If he had just one vote on Nov. 6, the president of the California Federation of Teachers wouldn't use it on Gov. Jerry Brown's tax hike for schools.
Forced to choose, Joshua Pechthalt would vote against a measure two slots down on the ballot that changes the state's political campaign financing laws.
"Defeating Prop. 32 is the priority," Pechthalt said on Wednesday.
Of course, Californians don't have to pick. But Pechthalt's answer reveals how public-employee union leaders view the unwelcome two-front political war in which they find themselves.
Unions would prefer to focus on passing Proposition 30, which hikes the state sales tax and income taxes on California's highest earners. If it fails, schools face about $5.4 billion in cuts. Public employee jobs and pay would fall under the ax.
Pechthalt says Brown's proposal is "the anti-Prop. 13," referring to the landmark 1978 initiative that ushered in a national anti-tax movement that still reverberates today.
But he considers Proposition 32 an even bigger deal. It bans "unions and corporations" from using payroll-deducted money for political purposes.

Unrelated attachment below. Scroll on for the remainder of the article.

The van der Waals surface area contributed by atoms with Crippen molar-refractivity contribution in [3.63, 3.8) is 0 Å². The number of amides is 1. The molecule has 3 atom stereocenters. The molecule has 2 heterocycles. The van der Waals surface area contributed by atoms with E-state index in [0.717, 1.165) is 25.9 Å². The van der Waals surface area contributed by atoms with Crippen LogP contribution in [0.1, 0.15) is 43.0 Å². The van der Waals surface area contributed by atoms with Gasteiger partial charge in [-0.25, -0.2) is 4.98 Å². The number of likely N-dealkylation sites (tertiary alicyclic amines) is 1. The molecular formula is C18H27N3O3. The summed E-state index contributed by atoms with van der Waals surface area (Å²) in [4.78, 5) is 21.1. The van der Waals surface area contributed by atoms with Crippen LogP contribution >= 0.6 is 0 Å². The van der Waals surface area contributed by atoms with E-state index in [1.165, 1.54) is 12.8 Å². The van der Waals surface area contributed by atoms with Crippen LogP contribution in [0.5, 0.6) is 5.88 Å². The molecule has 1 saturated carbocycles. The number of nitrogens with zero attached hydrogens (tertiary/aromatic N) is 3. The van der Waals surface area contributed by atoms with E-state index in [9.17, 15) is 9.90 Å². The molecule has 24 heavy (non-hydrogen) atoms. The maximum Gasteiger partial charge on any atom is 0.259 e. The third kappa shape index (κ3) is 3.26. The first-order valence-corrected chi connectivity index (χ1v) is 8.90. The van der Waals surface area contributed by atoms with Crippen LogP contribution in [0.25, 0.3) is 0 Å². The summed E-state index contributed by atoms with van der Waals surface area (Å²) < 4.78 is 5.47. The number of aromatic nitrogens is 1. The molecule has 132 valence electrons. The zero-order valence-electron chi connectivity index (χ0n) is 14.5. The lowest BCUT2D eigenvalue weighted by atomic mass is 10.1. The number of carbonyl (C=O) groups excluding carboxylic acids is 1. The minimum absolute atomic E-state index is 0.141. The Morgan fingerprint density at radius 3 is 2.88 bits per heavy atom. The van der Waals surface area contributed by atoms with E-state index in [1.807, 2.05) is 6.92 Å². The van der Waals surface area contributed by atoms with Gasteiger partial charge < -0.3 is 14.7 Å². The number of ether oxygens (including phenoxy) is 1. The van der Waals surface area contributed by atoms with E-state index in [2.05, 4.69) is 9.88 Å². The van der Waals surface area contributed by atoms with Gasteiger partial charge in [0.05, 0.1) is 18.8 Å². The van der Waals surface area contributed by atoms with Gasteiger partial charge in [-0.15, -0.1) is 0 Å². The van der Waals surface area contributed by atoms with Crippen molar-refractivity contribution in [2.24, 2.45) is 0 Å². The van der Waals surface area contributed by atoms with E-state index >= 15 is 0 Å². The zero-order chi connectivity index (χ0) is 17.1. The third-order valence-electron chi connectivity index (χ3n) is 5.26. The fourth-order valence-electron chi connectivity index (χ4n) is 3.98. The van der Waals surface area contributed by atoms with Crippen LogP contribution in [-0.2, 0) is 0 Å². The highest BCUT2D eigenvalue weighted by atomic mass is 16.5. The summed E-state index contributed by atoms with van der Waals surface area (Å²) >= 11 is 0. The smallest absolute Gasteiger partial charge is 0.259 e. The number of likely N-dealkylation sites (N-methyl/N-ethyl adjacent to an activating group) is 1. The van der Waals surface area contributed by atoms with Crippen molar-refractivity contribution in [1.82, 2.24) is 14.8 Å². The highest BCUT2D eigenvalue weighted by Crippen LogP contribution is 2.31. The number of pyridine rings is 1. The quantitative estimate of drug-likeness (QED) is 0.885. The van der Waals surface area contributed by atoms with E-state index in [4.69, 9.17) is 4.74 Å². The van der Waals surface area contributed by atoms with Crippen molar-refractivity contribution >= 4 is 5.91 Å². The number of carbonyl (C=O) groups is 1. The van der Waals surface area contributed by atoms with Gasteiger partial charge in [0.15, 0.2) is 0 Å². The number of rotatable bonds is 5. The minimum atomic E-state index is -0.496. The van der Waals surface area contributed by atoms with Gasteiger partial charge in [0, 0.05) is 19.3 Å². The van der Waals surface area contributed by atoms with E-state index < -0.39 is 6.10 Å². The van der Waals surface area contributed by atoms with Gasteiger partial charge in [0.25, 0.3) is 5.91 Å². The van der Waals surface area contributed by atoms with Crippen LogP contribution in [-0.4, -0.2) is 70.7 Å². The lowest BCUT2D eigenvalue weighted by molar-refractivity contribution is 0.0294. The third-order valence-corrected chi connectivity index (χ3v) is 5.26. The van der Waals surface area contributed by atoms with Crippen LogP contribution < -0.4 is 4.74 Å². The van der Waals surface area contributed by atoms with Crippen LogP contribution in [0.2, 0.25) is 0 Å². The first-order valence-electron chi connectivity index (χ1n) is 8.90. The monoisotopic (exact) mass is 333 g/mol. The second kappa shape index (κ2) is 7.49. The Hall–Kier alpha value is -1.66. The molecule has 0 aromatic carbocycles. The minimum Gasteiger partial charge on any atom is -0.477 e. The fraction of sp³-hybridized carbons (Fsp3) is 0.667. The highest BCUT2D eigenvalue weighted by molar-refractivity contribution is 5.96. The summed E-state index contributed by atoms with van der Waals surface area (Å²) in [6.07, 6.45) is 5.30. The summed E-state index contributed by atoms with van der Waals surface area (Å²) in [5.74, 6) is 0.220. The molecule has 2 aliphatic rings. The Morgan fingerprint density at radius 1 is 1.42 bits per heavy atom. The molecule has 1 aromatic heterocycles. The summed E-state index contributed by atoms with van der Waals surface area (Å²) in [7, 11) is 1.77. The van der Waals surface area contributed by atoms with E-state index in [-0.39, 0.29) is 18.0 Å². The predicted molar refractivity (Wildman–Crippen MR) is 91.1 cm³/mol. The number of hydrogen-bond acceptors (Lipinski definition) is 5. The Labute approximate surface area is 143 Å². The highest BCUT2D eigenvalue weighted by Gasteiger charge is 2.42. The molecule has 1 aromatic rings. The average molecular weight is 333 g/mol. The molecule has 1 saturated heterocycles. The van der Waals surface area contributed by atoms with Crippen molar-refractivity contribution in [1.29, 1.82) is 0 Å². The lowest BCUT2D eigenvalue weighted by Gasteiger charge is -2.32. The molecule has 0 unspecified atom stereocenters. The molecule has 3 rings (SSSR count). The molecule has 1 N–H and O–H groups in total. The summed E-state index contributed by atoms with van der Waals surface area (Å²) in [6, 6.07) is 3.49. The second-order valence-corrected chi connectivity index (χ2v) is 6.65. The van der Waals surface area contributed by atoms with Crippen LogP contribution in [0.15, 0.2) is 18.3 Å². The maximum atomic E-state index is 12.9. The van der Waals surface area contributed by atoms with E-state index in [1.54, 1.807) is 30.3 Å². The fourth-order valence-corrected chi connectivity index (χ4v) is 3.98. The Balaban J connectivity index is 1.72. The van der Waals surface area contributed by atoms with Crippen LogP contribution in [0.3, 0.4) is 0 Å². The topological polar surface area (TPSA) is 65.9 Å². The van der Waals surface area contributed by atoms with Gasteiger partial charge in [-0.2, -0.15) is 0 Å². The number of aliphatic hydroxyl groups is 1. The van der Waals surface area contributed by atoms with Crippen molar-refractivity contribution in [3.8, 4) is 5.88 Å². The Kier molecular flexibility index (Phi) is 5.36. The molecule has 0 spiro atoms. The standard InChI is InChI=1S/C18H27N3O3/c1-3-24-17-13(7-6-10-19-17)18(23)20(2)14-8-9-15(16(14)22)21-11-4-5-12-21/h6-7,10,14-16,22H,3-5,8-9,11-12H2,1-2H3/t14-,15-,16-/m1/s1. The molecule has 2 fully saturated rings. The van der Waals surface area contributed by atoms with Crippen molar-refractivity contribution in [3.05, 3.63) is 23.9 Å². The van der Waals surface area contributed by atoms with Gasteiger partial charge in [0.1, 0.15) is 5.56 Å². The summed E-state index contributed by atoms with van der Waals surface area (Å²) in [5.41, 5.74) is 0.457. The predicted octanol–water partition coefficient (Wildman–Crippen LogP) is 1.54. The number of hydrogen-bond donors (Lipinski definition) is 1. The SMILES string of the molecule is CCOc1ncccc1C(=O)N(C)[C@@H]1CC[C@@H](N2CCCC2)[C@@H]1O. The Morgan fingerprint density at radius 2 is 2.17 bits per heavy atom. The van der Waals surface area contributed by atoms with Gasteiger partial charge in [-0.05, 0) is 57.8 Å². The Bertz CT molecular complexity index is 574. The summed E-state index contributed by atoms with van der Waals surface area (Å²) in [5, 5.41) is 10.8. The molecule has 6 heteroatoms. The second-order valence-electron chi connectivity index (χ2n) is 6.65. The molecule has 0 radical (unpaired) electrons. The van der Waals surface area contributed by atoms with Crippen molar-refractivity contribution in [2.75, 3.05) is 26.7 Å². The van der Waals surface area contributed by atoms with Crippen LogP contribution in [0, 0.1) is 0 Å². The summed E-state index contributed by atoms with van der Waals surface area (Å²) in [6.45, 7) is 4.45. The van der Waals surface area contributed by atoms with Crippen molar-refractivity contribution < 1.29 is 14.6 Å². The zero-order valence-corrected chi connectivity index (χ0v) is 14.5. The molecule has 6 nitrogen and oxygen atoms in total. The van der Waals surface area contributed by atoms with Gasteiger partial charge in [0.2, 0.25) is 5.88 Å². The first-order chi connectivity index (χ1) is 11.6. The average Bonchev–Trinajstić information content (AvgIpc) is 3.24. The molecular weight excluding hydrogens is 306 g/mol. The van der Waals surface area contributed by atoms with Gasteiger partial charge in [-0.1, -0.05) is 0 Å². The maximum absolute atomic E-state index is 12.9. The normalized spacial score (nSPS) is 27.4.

Unions rely on payroll-deducted dues for their political funding. The business interests normally aligned against labor participate in politics with money from individual contributors and company resources. If Proposition 32 passes, they'd still have money. Unions would scramble for political funds.
It's easier to defeat a ballot measure than to pass one, especially a tax hike, but Proposition 32 forces the unions to channel their money into defending the status quo. They've given $53 million to fight the campaign finance measure, roughly $8 million more than Brown and others have raised from labor and other sources to promote his tax hike measure.
Meanwhile, two "No on 30/Yes on 32" independent expenditure committees have jumped into the fray with a combined $35 million, including $11 million from a murky out-of-state super PAC on Tuesday.
With no Proposition 32 on the ballot, the unions could have put more cash toward the tax increase.
Polls show a slim majority of voters support Brown's measure. More voters lean against Proposition 32 than support it, but the percentage of undecided voters is larger.
If both trends hold through Election Day, labor can declare a clear victory. Any other combination of outcomes would be a defeat for unions and a win for conservative interests.
If both pass, unions win the tax battle but lose what they consider a much bigger political-influence war.
If voters reject both measures, the unions still lose. They dodge the political funding ban, but governments particularly school districts will face budget cuts.
Labor's nightmare scenario envisions voters rejecting 30 and embracing 32. That would hand their conservative opponents both immediate and long-term wins in their epic ongoing battle.